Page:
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Bring Health Advertising Where it Matters Most: Doctors' Offices

Imagine you’re at the doctors’ office. The gown is on. You’re sitting on the exam table trying not to crinkle the paper when you have the unsettling yet ever-common realization that your cell phone is in your bag on the other side of the room. And so the internal debate begins: Should you hop off the table to grab your phone so you can kill time while you wait? Or will the doctor knock and enter the examination room the moment your feet land on the ground?

We rely on technology to inform us, connect us and entertain us. Why then, when we’re in the most emotionally charged and vulnerable of experiences, are we without the technology and resources that support us during every other moment of the day?

It doesn’t have to be this way. It shouldn’t be this way. We need access to relevant content at the point of care.

Marketing at the point of care is so important, especially for health-related organizations and brands, because people are primed for action in these moments. Here is a captive audience whose attention (for an average of over 30 minutes) is solely focused on health-related actions and decisions.

In a study by ZS Associates patient behavior was measured after being exposed to digital signage at their provider’s office. Of those exposed, 68% asked their doctor for a specific medication, 31% were more likely to fill their prescription, and 34% were more likely to take their medication as prescribed. This evidence suggests that content messaging at the point of care influences patient behavior; as content creators, we have a responsibility to ensure that our influence is credible and trustworthy.

Outcome Health's technology platform delivers impactful content at every touch point of the point of care experience. Our waiting room TVs display videos curated for that clinic’s specialty. Our exam room wallboards are touchscreens that include 3D anatomical models to facilitate physician-patient conversations. Our infusion room tablets provide patients with education and entertainment during the entirety of their infusion treatment. We exist in a space that is highly influential for an audience that is highly emotional. That’s why the educational content displayed across these devices is tailored to each person’s journey and speaks to the patient, caregiver and healthcare professional at the same time.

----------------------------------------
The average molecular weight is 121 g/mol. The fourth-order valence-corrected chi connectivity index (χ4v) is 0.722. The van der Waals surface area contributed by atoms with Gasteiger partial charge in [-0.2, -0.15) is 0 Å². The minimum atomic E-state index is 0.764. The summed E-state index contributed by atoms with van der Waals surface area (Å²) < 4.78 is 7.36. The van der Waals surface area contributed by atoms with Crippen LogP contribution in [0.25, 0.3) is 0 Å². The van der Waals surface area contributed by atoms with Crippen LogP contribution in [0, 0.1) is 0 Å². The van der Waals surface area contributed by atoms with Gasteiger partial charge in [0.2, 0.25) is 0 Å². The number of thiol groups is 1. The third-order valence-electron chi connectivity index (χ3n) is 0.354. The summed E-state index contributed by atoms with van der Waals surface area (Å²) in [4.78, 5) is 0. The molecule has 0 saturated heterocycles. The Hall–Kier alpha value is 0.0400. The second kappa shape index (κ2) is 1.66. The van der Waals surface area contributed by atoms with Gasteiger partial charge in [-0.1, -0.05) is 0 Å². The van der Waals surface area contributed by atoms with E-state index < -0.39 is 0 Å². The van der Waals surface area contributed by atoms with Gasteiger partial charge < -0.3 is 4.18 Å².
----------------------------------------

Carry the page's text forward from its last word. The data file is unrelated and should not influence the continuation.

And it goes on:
We partner with content leaders, like the Ad Council, to ensure that the messages and information we provide are not only accurate but also empathetic to the patient experience. Think about it: when you’re at the doctor’s office, sitting on that crinkly paper, wouldn’t you prefer fact-based, custom information that’s relevant to the experience you’re in at that moment rather than broad, generalized messaging?

Here’s an example of work Outcome Health did with the Ad Council:

The American Lung Association’s LUNG FORCE initiative partnered with the Ad Council to launch an awareness campaign for a new lung cancer screening to increase early detection of lung cancer. These ads are everywhere and perfectly communicate to a wide audience why the low-dose CT scan is so important.

But what about the audience at the point of care? The people who are in a moment when their health is top of mind and free from every other distraction that crowds their lives? These are the moments when relevant, custom content matters the most.

Our O/Studio creative team saw an opportunity to tailor the “Saved by the Scan” message to the point of care audience.

We provided the audience with even more details about the new CT scan and distributed the message across our nationwide network, our intent being to impact health outcomes for all.

Outcome Health sits at the point of care, at the intersection of emotion and marketing. Our content is with audiences from the moment they step foot in their doctor’s office, and our technology invites them to engage with important resources and information. Patients and caregivers can now be proactive during their wait time (rather than debate whether or not they should grab their cell phone).

As we’ve seen, messaging at the point of care can impact patient actions and health outcomes; therefore, it’s our duty to use our influence for good and provide everyone at the point of care with content they can trust.


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